Columns appear here a week after they're sent to newspaper subscribers.
© 2017 New Mexico News Services 11-13-17
After 43 years of sexual harassment cases, a gleam of hope
By Sherry Robinson
All She Wrote
Sexual harassment is getting to be a pretty old subject. It burst into public awareness in 1974 in a lawsuit that reached the U. S. Supreme Court. There followed more lawsuits, congressional hearings, and conferences educating us on what it was and wasn’t, what was legal and illegal.
But when Anita Hill leveled accusations at U. S. Supreme Court nominee Clarence Thomas in 1991, she revealed just how divergent our views were. A co-worker said one morning, “My husband and I had another Anita Hill argument.” Most men had never experienced sexual harassment. Most women (88 percent) had and found Hill credible.
By the 1990s, employers were starting to understand the term “hostile workplace” and realize the law would hold them responsible for workplace atmosphere and activities. I reported in 1996 that New Mexico’s rate of complaints substantially exceeded the national average and that attorney Eric Sirotkin advised employers to make it clear that the company had zero tolerance for inappropriate behavior and spell out what “inappropriate” is.
In 2011 sexual harassment was again in the news when Herman Cain, a candidate for president, was dogged by accusations. At the same time, multiple women at the state Workforce Solutions Department call center reported unwanted touching, crude remarks and solicitations by two managers.
I wrote, “Herman Cain can ‘vehemently deny’ all he wants, but in a large field of candidates, he’s the only one fending off sexual harassment complaints.”
You’re probably saying, Herman who? Which tells us something about the impact such accusations have on political ambitions.
So here we are in 2017 and it’s big news again, but the accused and the accusers are more famous. And the case of a resident raped at the UNM Medical school by a fellow resident has come to trial, revealing the med school’s lousy response.
The well publicized dramas tend to set off waves of insecurity in the workplace, as both sexes recalculate what’s acceptable.
Guy question: Can I tell a co-worker she looks nice?
Answer: Yes, if she’s old enough to be your mother.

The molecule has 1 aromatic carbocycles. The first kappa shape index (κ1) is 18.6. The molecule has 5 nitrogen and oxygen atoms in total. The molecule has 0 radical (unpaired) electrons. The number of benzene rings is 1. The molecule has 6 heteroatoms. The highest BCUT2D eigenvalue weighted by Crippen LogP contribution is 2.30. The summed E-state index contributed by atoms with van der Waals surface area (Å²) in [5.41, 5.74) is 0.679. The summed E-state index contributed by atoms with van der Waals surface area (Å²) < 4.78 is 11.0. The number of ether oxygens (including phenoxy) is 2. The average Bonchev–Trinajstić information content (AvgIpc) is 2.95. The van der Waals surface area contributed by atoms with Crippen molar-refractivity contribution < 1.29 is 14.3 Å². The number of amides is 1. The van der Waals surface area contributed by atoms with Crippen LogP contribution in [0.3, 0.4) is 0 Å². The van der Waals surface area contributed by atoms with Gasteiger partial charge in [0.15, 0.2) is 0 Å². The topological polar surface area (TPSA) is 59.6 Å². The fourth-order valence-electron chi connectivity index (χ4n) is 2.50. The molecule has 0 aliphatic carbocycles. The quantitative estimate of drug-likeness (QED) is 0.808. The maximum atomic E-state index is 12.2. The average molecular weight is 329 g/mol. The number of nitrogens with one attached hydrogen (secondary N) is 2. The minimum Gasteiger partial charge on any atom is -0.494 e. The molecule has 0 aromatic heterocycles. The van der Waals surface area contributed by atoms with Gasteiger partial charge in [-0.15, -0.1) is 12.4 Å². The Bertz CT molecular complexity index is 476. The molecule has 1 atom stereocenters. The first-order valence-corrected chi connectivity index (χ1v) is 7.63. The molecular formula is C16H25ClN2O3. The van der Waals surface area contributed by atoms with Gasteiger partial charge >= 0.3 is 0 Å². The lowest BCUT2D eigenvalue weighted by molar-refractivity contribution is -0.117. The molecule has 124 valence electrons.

In my experience, 95 percent of men are decent and professional in their dealings with female co-workers and vice versa. (We now know it can go both ways and also involve same-sex harassment.)
Normal people may now be fretting about once inviting a co-worker to coffee or blurting out something at an office party. Relax. Sexual harassment as a firing offense or a headline grabber has certain elements: The offender is more powerful than his victim, the attention is unwanted or forced, and the behavior is repeated.
Normal people don’t act like this, but a certain few, because of their positions or their fame, don’t think the rules apply to them.
This time the complaints and the discussion are different. Instead of nameless women who could be dissed and dismissed, well known, powerful women are coming forward. Because they can. Because they want to make a difference for other women. Who was more convincing -- Taylor Swift or the creep who couldn’t control his hands?
Preceding the latest explosions, another presidential candidate famously bragged about grabbing (you know the rest). He was elected, but his statements pushed a lot of women to a tipping point. After that, the accusations seemed to cascade from one offender to the next, as more women and some men found their voices, as each one who came forward gave someone else the courage to do the same.
I ended the 2011 column this way: “If you’re the unwilling recipient of offensive comments, jokes, texts, emails or touches, know that it’s not acceptable. You have options, thanks to others who have spoken up.”
I keep hoping I won’t need to write another of these columns. Maybe we’re getting closer to that point.
Sherry Robinson photo
© 2017 NEW MEXICO NEWS SERVICES 11-13-17
Local employment rules are divisive and burdensome